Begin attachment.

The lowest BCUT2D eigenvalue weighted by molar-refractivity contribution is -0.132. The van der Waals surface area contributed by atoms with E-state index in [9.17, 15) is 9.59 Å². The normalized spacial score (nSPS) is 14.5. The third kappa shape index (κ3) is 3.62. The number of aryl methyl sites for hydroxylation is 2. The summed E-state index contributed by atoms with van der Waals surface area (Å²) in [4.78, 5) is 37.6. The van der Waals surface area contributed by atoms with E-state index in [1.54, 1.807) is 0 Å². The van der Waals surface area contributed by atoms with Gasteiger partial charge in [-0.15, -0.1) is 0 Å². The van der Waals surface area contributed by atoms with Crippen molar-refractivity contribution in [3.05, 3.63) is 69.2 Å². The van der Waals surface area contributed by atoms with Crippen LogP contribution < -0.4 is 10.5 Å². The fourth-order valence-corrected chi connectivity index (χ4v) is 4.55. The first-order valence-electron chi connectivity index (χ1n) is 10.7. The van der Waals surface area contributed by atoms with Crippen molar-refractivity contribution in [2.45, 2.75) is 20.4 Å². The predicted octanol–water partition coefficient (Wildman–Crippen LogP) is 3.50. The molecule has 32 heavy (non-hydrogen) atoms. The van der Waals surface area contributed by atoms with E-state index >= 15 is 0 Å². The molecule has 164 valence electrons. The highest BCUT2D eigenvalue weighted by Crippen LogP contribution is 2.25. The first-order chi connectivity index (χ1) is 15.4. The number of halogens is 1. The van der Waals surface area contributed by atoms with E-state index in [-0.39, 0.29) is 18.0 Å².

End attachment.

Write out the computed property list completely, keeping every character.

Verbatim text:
The lowest BCUT2D eigenvalue weighted by molar-refractivity contribution is -0.132. The van der Waals surface area contributed by atoms with E-state index in [9.17, 15) is 9.59 Å². The normalized spacial score (nSPS) is 14.5. The third kappa shape index (κ3) is 3.62. The number of aryl methyl sites for hydroxylation is 2. The summed E-state index contributed by atoms with van der Waals surface area (Å²) in [4.78, 5) is 37.6. The van der Waals surface area contributed by atoms with E-state index in [1.54, 1.807) is 0 Å². The van der Waals surface area contributed by atoms with Gasteiger partial charge in [-0.15, -0.1) is 0 Å². The van der Waals surface area contributed by atoms with Crippen molar-refractivity contribution in [3.05, 3.63) is 69.2 Å². The van der Waals surface area contributed by atoms with Crippen LogP contribution < -0.4 is 10.5 Å². The fourth-order valence-corrected chi connectivity index (χ4v) is 4.55. The first-order valence-electron chi connectivity index (χ1n) is 10.7. The van der Waals surface area contributed by atoms with Crippen molar-refractivity contribution in [2.45, 2.75) is 20.4 Å². The predicted octanol–water partition coefficient (Wildman–Crippen LogP) is 3.50. The molecule has 32 heavy (non-hydrogen) atoms. The van der Waals surface area contributed by atoms with E-state index >= 15 is 0 Å². The molecule has 164 valence electrons. The highest BCUT2D eigenvalue weighted by Crippen LogP contribution is 2.25. The first-order chi connectivity index (χ1) is 15.4. The number of halogens is 1. The van der Waals surface area contributed by atoms with E-state index in [-0.39, 0.29) is 18.0 Å².